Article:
Workers, then, are unable to pride in their work—and this isn’t helped by low wages. At the venue, the head chef and sous chef, as well as sound engineers, are paid below the industry standard. The venue’s head chef is on £11.25 an hour, much lower than the average wage of a head chef, which is around £17.50 an hour. Troy makes around £2 less per hour than the standard. While sound engineers have seen a pay increase to £13 an hour in the past six months, Troy says that many can make £30 an hour elsewhere. Everyone else is on minimum wage, but the union is calling for an uplift of junior wages to Glasgow’s Real Living Wage, which is £10.50 an hour.
Contracts are also an issue for the majority of workers at the 13th Note. Some staff, says Troy, haven’t been given a contract at all, while others are on zero-hours contracts, there’s no set pay and there’s even a clause that states the contracts are subject to change without warning. ‘So we’ve got no security at work,’ says Troy. ‘The contracts are a total mess.’ While the owner has offered to give staff contracts on the grounds that they will be negotiated on an individual basis, staff have refused to accept anything less than collectively agreed contracts for everyone.
Organising the workplace has been no easy feat—unsurprising considering hospitality is a sector with some of the lowest union membership. The biggest issues, Troy says, have been staff turnover (which meant they had to delay the grievance twice before finally filing it in February), apathy and a lack of self-confidence. ‘Workers will be struggling with rent but don’t feel they deserve a pay rise,’ he says. He got round this by explaining, in concrete terms, Marx’s theory of surplus value and reminding his coworkers, whenever they complained about their pay, conditions or the rising cost of living, that unionising was the answer. ‘You have to be patient but firm,’ says Troy, who says he tried to make space to hear out his co-workers’ concerns, many of which were not unfounded considering they were met with union-busting tactics since voting to strike.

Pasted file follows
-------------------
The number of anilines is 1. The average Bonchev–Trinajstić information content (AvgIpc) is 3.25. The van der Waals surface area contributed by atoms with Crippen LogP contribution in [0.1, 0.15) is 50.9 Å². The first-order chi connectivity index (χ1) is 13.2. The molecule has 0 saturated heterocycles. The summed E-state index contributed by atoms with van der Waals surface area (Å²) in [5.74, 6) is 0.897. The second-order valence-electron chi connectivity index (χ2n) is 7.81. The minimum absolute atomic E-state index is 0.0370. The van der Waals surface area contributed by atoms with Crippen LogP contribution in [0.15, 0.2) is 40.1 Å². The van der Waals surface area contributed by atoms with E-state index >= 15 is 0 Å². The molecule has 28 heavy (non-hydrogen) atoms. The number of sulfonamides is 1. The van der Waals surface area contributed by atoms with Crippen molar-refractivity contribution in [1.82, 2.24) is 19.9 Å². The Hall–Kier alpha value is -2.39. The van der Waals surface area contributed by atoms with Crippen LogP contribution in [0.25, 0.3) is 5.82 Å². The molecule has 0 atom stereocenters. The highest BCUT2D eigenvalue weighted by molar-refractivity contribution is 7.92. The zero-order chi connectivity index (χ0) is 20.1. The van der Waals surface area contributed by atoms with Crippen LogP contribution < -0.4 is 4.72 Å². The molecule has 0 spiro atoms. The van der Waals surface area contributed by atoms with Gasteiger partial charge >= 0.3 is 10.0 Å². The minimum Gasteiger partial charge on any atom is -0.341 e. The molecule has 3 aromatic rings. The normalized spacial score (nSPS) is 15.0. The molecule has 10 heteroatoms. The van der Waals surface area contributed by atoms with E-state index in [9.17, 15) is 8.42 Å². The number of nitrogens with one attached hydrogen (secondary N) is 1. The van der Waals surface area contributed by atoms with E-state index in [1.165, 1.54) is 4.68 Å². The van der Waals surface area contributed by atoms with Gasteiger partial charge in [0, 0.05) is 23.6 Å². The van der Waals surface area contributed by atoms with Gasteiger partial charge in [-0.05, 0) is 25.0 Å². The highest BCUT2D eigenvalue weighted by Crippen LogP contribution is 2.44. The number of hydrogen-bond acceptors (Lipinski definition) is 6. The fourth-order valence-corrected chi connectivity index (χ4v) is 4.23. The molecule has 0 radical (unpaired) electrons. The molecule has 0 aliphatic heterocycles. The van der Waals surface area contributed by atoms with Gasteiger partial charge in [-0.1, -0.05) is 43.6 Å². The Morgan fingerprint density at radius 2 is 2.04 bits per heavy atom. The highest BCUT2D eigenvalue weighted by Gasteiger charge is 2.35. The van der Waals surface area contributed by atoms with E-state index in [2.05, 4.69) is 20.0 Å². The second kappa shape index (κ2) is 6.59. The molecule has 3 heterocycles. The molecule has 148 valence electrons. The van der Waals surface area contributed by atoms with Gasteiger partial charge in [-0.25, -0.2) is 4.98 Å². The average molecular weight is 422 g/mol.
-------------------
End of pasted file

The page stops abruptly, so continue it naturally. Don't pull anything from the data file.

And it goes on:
Not only has the owner flat-out refused to officially recognise Unite, but at least nine staff members also received ‘at risk of redundancy’ emails days after they voted to strike. When staff refused to engage with their bosses’ emails, Liam says, they attempted to contact staff through their emergency contacts. Thanks to action taken by Unite, these redundancies have now been paused until staff and the owner can meet with ACAS on 19 July.
Of course, staff members were perturbed by the threat of losing their job. But, ultimately, Troy says, it only bolstered the union and their decision to take action. ‘When we got those emails, I thought that we were done and it was all going to fall apart, but it was actually the opposite that happened,’ says Troy. While all the reps happened to be away, either on holiday or off sick, and people began to panic, Troy says ‘new leaders emerged,’ making sure that the fight didn’t die down. ‘Things could have easily crumbled, but they didn’t,’ Troy adds.
While some members of staff did start looking elsewhere for work (who wouldn’t after being threatened with redundancy?), everyone has promised to stick with their fellow workers and see this dispute through to the end. ‘It would have been easier for everyone to jump ship,’ says Troy. ‘But everyone said they’ll be keeping on at the Note because they don’t want to abandon the struggle that we’re all engaged in. It’s really heartening.’
Staff will walk out on four consecutive weekends starting on 14 July and ending on 4 August. ‘Such is the strength of feeling from our members (that make up 95 percent of the workforce) that 100 percent voted for strike action on a majority turnout,’ Bryan Simpson, a lead organiser with Unite Hospitality, tells Tribune. ‘We would urge the owner to bring positive proposals to the table with ACAS next week to end this dispute and bring our members back to a workplace that is safer, fairer and with union recognition.’Original post